Feasibility of walleye population suppression in Buffalo Bill Reservoir, Wyoming
Kaus, Daniel Joseph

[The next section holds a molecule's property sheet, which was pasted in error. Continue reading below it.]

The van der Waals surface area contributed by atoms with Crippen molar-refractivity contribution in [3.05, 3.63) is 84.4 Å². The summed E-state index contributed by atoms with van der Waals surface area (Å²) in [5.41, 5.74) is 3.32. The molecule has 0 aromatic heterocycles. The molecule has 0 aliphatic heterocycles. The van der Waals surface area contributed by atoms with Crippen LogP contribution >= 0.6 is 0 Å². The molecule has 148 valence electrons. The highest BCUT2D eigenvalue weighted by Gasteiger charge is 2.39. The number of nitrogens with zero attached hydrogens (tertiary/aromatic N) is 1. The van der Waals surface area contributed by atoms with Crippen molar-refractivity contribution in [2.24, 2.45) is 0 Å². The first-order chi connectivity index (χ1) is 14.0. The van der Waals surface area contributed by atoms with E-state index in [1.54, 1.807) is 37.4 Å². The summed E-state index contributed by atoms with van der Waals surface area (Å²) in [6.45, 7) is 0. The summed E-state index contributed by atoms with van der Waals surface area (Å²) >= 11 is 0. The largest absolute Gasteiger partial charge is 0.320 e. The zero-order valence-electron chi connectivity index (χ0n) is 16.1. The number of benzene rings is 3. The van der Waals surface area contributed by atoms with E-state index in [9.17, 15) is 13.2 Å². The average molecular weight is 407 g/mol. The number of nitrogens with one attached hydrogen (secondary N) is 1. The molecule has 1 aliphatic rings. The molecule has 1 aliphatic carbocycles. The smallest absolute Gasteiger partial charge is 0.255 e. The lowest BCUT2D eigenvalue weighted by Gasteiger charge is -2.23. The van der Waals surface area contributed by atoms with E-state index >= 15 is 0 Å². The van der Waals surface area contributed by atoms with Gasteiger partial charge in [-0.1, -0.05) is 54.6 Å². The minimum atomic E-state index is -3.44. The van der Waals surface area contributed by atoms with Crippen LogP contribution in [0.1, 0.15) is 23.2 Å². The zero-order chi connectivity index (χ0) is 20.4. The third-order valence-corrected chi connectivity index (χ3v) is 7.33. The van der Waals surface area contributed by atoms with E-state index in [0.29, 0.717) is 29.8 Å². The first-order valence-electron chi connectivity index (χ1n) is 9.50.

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Buffalo Bill Reservoir, Wyoming is managed as a wild Rainbow Trout Oncorhynchus mykiss and Cutthroat Trout Oncorhynchus clarkii fishery. Nonnative Walleyes Sander vitreus were discovered in 2008, and spring sampling of Walleye indicate natural recruitment and a rapidly expanding population. Walleyes pose a predation threat to the wild trout populations in Buffalo Bill Reservoir. The Wyoming Game and Fish Department (WGFD) is interested in suppressing the Walleye population using mechanical removal with electrofishing and gillnetting during the Walleye spawning period. The purpose of this study was to evaluate the population demographics of Walleyes in Buffalo Bill Reservoir. Age-structured population models were used to estimate the Walleye population growth rate for scenarios with and without Walleye removal. To inform the population models, age-specific fecundity, probability of maturity, natural mortality, and fishing mortality were estimated. Mean asymptotic population growth rate for the five scenarios were estimated as 1.22 (95% CI of 1.05 to 1.37) for no suppression, 1.18 (95% CI of 1.04 to 1.32) for electrofish exploitation, 1.04 (95% CI of 0.88 to 1.19) for gill-net exploitation, 0.91 (95% CI of 0.61 to 1.36) for angler exploitation, and 0.81 (95% CI of 0.66 to 0.96) for angler and gill-net exploitation combined. Results from the age-structured population models suggest that long-term population suppression is a viable goal, and additional gill-net effort and angler harvest incentives should be pursued. During this study the density of mature Walleyes was low, indicating that the population had not yet reached carrying capacity. Analysis of population inertia indicates that the projected abundance of the initial population vector results in a lower population size compared to projected abundance of a population with stable-age distribution. Results from this study will be used to inform cost-effective management decisions regarding the future of the recreational fishery in Buffalo Bill Reservoir. The cost per mature female removed in 2017 was $490.91 and $80.08 for electrofish and gill net removal, respectively. Future suppression efforts should be monitored using population indices of age diversity for female Walleyes.